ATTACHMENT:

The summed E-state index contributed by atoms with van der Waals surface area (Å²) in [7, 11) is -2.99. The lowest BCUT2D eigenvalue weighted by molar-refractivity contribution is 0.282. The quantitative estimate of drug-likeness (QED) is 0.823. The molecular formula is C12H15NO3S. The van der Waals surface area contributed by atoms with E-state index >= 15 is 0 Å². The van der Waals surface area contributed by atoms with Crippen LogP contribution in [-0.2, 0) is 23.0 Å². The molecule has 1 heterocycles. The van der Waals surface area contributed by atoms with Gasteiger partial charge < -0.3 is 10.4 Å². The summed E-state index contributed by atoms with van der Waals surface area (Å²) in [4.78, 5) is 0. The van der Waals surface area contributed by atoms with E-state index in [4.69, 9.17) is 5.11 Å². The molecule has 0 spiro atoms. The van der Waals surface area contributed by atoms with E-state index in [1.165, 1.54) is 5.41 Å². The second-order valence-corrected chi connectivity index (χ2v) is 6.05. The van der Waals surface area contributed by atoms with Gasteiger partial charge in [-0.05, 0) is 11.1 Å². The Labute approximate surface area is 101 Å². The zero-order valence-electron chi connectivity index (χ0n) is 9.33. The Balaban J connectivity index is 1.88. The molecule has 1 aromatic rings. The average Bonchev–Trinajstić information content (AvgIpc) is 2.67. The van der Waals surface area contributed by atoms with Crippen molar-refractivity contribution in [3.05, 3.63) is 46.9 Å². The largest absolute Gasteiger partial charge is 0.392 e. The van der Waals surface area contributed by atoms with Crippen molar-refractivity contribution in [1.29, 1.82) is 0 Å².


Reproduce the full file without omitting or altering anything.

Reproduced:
The summed E-state index contributed by atoms with van der Waals surface area (Å²) in [7, 11) is -2.99. The lowest BCUT2D eigenvalue weighted by molar-refractivity contribution is 0.282. The quantitative estimate of drug-likeness (QED) is 0.823. The molecular formula is C12H15NO3S. The van der Waals surface area contributed by atoms with E-state index >= 15 is 0 Å². The van der Waals surface area contributed by atoms with Crippen LogP contribution in [-0.2, 0) is 23.0 Å². The molecule has 1 heterocycles. The van der Waals surface area contributed by atoms with Gasteiger partial charge < -0.3 is 10.4 Å². The summed E-state index contributed by atoms with van der Waals surface area (Å²) in [4.78, 5) is 0. The van der Waals surface area contributed by atoms with E-state index in [4.69, 9.17) is 5.11 Å². The molecule has 0 spiro atoms. The van der Waals surface area contributed by atoms with E-state index in [1.165, 1.54) is 5.41 Å². The second-order valence-corrected chi connectivity index (χ2v) is 6.05. The van der Waals surface area contributed by atoms with Gasteiger partial charge in [-0.05, 0) is 11.1 Å². The Labute approximate surface area is 101 Å². The zero-order valence-electron chi connectivity index (χ0n) is 9.33. The Balaban J connectivity index is 1.88. The molecule has 1 aromatic rings. The average Bonchev–Trinajstić information content (AvgIpc) is 2.67. The van der Waals surface area contributed by atoms with Crippen molar-refractivity contribution in [3.05, 3.63) is 46.9 Å². The largest absolute Gasteiger partial charge is 0.392 e. The van der Waals surface area contributed by atoms with Crippen molar-refractivity contribution in [1.29, 1.82) is 0 Å².